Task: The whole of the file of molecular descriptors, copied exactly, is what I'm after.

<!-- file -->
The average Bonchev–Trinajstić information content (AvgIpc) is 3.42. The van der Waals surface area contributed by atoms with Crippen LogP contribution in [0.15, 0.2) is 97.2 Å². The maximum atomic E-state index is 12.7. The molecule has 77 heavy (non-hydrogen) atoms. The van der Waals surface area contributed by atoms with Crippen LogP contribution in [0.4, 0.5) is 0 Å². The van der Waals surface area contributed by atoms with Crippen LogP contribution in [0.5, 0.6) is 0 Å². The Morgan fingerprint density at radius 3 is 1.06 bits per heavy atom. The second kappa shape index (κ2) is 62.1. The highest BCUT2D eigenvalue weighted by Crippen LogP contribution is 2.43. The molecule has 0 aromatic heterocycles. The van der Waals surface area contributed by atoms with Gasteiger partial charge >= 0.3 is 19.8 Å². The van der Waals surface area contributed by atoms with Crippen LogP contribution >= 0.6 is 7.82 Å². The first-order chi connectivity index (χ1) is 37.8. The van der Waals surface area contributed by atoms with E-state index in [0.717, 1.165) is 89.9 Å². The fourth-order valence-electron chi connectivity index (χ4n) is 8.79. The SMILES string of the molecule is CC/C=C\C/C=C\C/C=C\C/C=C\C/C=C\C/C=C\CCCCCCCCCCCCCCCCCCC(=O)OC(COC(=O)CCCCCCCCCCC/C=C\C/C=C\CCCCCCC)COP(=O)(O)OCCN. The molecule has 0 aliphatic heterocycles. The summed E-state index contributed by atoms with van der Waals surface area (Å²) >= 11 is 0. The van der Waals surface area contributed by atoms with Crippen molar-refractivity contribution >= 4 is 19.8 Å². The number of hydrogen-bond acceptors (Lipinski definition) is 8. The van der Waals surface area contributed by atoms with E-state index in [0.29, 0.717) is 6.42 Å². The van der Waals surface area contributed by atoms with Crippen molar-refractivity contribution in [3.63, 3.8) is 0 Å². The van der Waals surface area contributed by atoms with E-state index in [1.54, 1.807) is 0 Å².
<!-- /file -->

The average Bonchev–Trinajstić information content (AvgIpc) is 3.42. The van der Waals surface area contributed by atoms with Crippen LogP contribution in [0.15, 0.2) is 97.2 Å². The maximum atomic E-state index is 12.7. The molecule has 77 heavy (non-hydrogen) atoms. The van der Waals surface area contributed by atoms with Crippen LogP contribution in [0.4, 0.5) is 0 Å². The van der Waals surface area contributed by atoms with Crippen LogP contribution in [0.5, 0.6) is 0 Å². The Morgan fingerprint density at radius 3 is 1.06 bits per heavy atom. The second kappa shape index (κ2) is 62.1. The highest BCUT2D eigenvalue weighted by Crippen LogP contribution is 2.43. The molecule has 0 aromatic heterocycles. The van der Waals surface area contributed by atoms with Gasteiger partial charge >= 0.3 is 19.8 Å². The van der Waals surface area contributed by atoms with Crippen LogP contribution >= 0.6 is 7.82 Å². The first-order chi connectivity index (χ1) is 37.8. The van der Waals surface area contributed by atoms with E-state index in [0.717, 1.165) is 89.9 Å². The fourth-order valence-electron chi connectivity index (χ4n) is 8.79. The SMILES string of the molecule is CC/C=C\C/C=C\C/C=C\C/C=C\C/C=C\C/C=C\CCCCCCCCCCCCCCCCCCC(=O)OC(COC(=O)CCCCCCCCCCC/C=C\C/C=C\CCCCCCC)COP(=O)(O)OCCN. The molecule has 0 aliphatic heterocycles. The summed E-state index contributed by atoms with van der Waals surface area (Å²) >= 11 is 0. The van der Waals surface area contributed by atoms with Crippen molar-refractivity contribution >= 4 is 19.8 Å². The number of hydrogen-bond acceptors (Lipinski definition) is 8. The van der Waals surface area contributed by atoms with E-state index in [0.29, 0.717) is 6.42 Å². The van der Waals surface area contributed by atoms with Crippen molar-refractivity contribution in [3.63, 3.8) is 0 Å². The van der Waals surface area contributed by atoms with E-state index in [1.54, 1.807) is 0 Å².